Sunday, March 8, 2009

Greek Oregano


After growing all sorts of oregano for many years I find that this beautiful Greek oregano does best as a perennial herb here in Central Florida. Easy to propagate just by putting cuttings in water, best results if cuttings taken early in the morning.
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2 comments:

Patrick said...

Hi GF,

A Greek reader of my blog recently gathered some seeds from oregano growing wild in her area and sent them to me. I'm guessing it's a similar variety to what you have, but I'm not sure.

She suggested since my climate here in Amsterdam is pretty damp that maybe growing it in a pot was better, because it preferred hot and dry to cold and damp.

Florida is pretty damp, isn't it? What's your experience growing it in wet ground?

Gardening Fool said...

Hi Patrick,

I am familiar with your climate because I was lucky to live in Amsterdam for a year.

The one difference betweeen our climates is that we get quite a bit more sun here...just like Greeks get more (and stronger) sunrays too.

I bought my plants at the store over a year ago and you know how it is with their plant tags...their cultivars are not always spot on...but they are what here is known as Greek oregano nonetheless. The biggest differences with the oregano sold as common oregano: leaves are larger & taste is stronger so less is needed when cooking.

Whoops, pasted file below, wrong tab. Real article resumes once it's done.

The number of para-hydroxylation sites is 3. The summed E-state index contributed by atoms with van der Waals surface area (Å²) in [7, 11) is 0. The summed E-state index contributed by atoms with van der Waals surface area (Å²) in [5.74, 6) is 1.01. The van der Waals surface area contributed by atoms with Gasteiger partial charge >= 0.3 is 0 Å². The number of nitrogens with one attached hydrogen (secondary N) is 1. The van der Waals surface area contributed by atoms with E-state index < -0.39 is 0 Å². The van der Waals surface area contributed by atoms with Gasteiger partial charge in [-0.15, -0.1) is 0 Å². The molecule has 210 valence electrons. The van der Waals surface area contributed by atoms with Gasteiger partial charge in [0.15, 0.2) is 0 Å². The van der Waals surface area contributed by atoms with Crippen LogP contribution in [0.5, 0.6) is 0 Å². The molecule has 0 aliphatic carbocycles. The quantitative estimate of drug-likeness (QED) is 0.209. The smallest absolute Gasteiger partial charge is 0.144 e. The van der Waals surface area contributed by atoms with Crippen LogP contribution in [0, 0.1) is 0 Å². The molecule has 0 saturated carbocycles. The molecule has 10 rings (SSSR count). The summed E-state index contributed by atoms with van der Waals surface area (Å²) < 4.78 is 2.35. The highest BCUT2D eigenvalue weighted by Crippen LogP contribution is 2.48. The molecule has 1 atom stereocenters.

My Florida gardening books said to expect it to behave as an annual herb here, rather than a perennial.

Like I usually do when growing plants that have a hard time taking our heat and humidity, I planted four small plants in different areas of the garden.

Some got full sun (as their tag recommended) all year long (those died), some got less sun all year long and barely survived, and the one in the picture got full sun during the coldest months, but since I planted it right behind a deciduous shrub it got shade during the hottest part of the day in the summer but full sun in winter.

My suggestion would be to consider taking several cuttings of the plant when your colder and more cloudy weather starts, and then keep some inside the house under different lights and leave a few in the garden to experiment.

I have found that one can create wonderful little microclimates that can help you grow stuff everybody says it is impossible to grow in your area...you just have to experiment and always have it in the back of your head that if it does not work out you can always save seed and grow plants as annuals.

Hope that whatever you do things work out great for you!

Thanks for visiting!
GF